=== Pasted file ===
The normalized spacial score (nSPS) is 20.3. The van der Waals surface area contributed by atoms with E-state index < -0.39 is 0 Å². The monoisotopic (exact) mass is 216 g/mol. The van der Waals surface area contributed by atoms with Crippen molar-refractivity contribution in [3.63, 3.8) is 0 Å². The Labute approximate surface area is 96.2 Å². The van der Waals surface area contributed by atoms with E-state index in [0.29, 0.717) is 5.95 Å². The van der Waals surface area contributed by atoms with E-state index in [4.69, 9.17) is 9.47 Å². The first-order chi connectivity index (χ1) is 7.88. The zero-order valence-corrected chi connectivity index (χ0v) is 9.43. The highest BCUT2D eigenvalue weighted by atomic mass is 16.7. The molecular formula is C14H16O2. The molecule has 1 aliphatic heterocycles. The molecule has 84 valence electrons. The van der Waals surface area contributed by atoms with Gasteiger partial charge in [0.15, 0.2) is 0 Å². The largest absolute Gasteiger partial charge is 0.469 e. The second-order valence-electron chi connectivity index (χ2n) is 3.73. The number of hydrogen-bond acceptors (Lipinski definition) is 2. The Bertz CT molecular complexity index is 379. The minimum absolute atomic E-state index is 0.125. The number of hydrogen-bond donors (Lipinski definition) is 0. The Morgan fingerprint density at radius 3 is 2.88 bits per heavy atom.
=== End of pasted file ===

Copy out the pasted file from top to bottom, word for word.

The normalized spacial score (nSPS) is 20.3. The van der Waals surface area contributed by atoms with E-state index < -0.39 is 0 Å². The monoisotopic (exact) mass is 216 g/mol. The van der Waals surface area contributed by atoms with Crippen molar-refractivity contribution in [3.63, 3.8) is 0 Å². The Labute approximate surface area is 96.2 Å². The van der Waals surface area contributed by atoms with E-state index in [0.29, 0.717) is 5.95 Å². The van der Waals surface area contributed by atoms with E-state index in [4.69, 9.17) is 9.47 Å². The first-order chi connectivity index (χ1) is 7.88. The zero-order valence-corrected chi connectivity index (χ0v) is 9.43. The highest BCUT2D eigenvalue weighted by atomic mass is 16.7. The molecular formula is C14H16O2. The molecule has 1 aliphatic heterocycles. The molecule has 84 valence electrons. The van der Waals surface area contributed by atoms with Gasteiger partial charge in [0.15, 0.2) is 0 Å². The largest absolute Gasteiger partial charge is 0.469 e. The second-order valence-electron chi connectivity index (χ2n) is 3.73. The number of hydrogen-bond acceptors (Lipinski definition) is 2. The Bertz CT molecular complexity index is 379. The minimum absolute atomic E-state index is 0.125. The number of hydrogen-bond donors (Lipinski definition) is 0. The Morgan fingerprint density at radius 3 is 2.88 bits per heavy atom.